After 50 years, women reconnect at Jewish Learning Institute class
About 10 years ago, Vickie Block and her husband, Chuck, attended a Rohr Jewish Learning Institute adult education class offered through the Chabad of Northbrook.
Unbeknownst to Vicki, she was about to take a trip down memory lane.
Also at the class was Susan Sack, a friend of Block’s from childhood.
Sack said she asked Block if “she was who I thought she was” and mentioned she was a cousin of a person Block knew.
Once they shared their maiden names, the women realized they grew up together in West Rogers Park. They were three years apart at Boone Elementary School in the 1950s, and they both attended Congregation KINS of West Rogers Park, Sack said.
The women also realized that Rabbi Meir Moscowitz, who teaches the Rohr Jewish Learning Institute classes and is the rabbi of Chabad of Northbrook and Regional Director of Lubavitch Chabad of Illinois, is the grandson of Frank Moscowitz, who was Block and Sack’s seventh and eighth grade science teacher.
After reconnecting, the Blocks and Sack began to meet for dinner every week before attending the the class, Sack said. When Block’s husband was diagnosed with terminal bladder cancer, the three of them would read books and talk about death and the afterlife, Block said.
Sack said that what they learned about the rituals and practices associated with death, dying and grieving helped the trio cope with the death of Block’s husband.
“The lessons that we learned were very comforting. We did a lot of talking about it.” Block said. “(Sack) was part of the conversation with us over dinner or through the class. We just decided to explore further on our own.”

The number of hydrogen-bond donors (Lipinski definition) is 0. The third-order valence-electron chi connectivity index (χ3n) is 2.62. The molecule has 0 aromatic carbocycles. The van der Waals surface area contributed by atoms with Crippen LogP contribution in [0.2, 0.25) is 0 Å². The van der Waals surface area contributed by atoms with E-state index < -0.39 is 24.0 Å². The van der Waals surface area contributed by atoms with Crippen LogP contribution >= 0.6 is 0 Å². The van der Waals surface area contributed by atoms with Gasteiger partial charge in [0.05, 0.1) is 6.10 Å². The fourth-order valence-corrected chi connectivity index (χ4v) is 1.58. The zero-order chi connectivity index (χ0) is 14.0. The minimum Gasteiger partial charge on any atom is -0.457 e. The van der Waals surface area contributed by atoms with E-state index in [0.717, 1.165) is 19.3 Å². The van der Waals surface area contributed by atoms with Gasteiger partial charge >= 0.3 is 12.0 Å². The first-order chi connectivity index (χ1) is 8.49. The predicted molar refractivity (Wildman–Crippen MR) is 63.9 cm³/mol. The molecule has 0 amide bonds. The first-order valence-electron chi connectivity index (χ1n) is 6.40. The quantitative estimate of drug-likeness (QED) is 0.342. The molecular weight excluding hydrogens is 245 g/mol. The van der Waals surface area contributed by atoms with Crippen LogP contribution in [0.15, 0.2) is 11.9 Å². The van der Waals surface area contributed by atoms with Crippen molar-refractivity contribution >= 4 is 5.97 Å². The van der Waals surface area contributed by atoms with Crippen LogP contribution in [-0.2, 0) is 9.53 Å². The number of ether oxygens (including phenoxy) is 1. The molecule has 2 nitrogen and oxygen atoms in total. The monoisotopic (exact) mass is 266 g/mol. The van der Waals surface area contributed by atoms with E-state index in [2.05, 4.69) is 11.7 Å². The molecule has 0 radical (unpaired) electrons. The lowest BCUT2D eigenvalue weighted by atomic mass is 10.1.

After Block’s husband died in 2016, the pair have remained close friends, traveling to Israel as part of a Rohr Jewish Learning Institute program, attending Rohr Jewish Learning Institute classes and Chabad of Northbrook events and having dinners together, Sack said.
Moscowitz said that during Rohr Jewish Learning Institute classes attendees focus on learning as much as possible about the given topic.
“When individuals come, maybe they come initially because of the topic or because of a specific class, but they are also looking for meaning,” Moscowitz said. “So it becomes a relationship with the students, with each other, with the case of Susan and Vickie it was something phenomenal.”
The institute offers six-week classes three times a year, Moscowitz said. The institute it is an international community with more than 1,000 class locations throughout the world with 17 class locations in Chicago, he said.
The classes are accredited on various topics including Jewish ethics, Jewish mysticism and philosophy and Jewish history and culture, according to the website.
Sack said she and Block sign up for all the classes that are offered through the institute to learn more about themselves and their faith.
“It’s an ongoing Jewish learning experience,” Sack said.